Technology is changing the face of automotive: from supply to customer. The Here deal represents another fundamental step change. How will the industry adapt?
Changes to the supply side started gradually with the move to common platforms and shifted again as 3D printing enabled supply to be localised and parts mass-customised. The Here deal is yet another supply-side shift: enabling the car firms to protect their supply of navigational aids - most of which are critical to the move towards vehicle automation.
But the buy side has remained virtually unchanged. Certainly innovative finance deals have made it easier for individuals to buy cars. But buy them they still do - and in massive numbers. Uber is changing that a little: reducing the hiring price barrier and encouraging the broader use of hire. But automation promises to radically change all that: offering the prospect of ubiquitous personalised hire at the click of a button. The impact on car sales could be enormous. This week The Economist predicted a 70% fall in overall car numbers due to automation.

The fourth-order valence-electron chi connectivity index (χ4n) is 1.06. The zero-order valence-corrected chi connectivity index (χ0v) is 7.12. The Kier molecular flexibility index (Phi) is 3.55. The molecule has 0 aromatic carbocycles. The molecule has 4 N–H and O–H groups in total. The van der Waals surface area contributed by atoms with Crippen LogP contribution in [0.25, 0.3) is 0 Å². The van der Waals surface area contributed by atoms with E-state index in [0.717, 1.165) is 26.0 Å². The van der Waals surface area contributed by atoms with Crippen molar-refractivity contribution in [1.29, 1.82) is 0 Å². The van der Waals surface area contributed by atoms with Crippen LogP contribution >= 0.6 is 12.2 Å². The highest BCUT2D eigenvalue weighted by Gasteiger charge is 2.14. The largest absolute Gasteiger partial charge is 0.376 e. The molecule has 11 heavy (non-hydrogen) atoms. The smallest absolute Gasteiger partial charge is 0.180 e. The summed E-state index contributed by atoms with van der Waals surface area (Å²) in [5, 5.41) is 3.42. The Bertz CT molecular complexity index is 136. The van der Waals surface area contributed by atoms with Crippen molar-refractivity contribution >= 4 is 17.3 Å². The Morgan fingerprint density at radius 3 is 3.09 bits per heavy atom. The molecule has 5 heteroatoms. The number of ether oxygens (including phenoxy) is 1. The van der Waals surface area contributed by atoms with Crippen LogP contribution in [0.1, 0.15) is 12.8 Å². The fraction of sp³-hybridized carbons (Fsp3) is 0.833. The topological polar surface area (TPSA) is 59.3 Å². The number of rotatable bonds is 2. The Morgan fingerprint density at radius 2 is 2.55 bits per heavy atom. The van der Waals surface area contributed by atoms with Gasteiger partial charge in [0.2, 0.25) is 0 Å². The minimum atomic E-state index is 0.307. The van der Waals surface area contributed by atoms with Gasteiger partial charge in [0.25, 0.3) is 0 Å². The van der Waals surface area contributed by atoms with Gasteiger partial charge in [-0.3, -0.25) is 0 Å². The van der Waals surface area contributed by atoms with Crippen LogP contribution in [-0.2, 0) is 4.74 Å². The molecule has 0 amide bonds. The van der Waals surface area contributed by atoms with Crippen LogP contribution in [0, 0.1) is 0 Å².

Quite how the manufacturers adapt remains to be seen. But adapt they surely must. In a similar way to the Aerospace industry repurposing its delivery from military to civil markets, Automotive firms have to seriously reconsider their value propositions when competitors are threatening to break them up at every turn. No doubt that thinking has already started but if they are to survive and thrive in this Brave New automotive World, they have to complete that pretty sharpish.
The Here deal represents Audi, BMW and Daimler’s fightback against a tech sector encroaching on carmaker territory. Three German carmakers have put their rivalries aside by teaming up to acquire a €2.8bn (£2bn) mapping business from Nokia, in a bid to outsmart tech groups in the race to cash in on the driverless car revolution.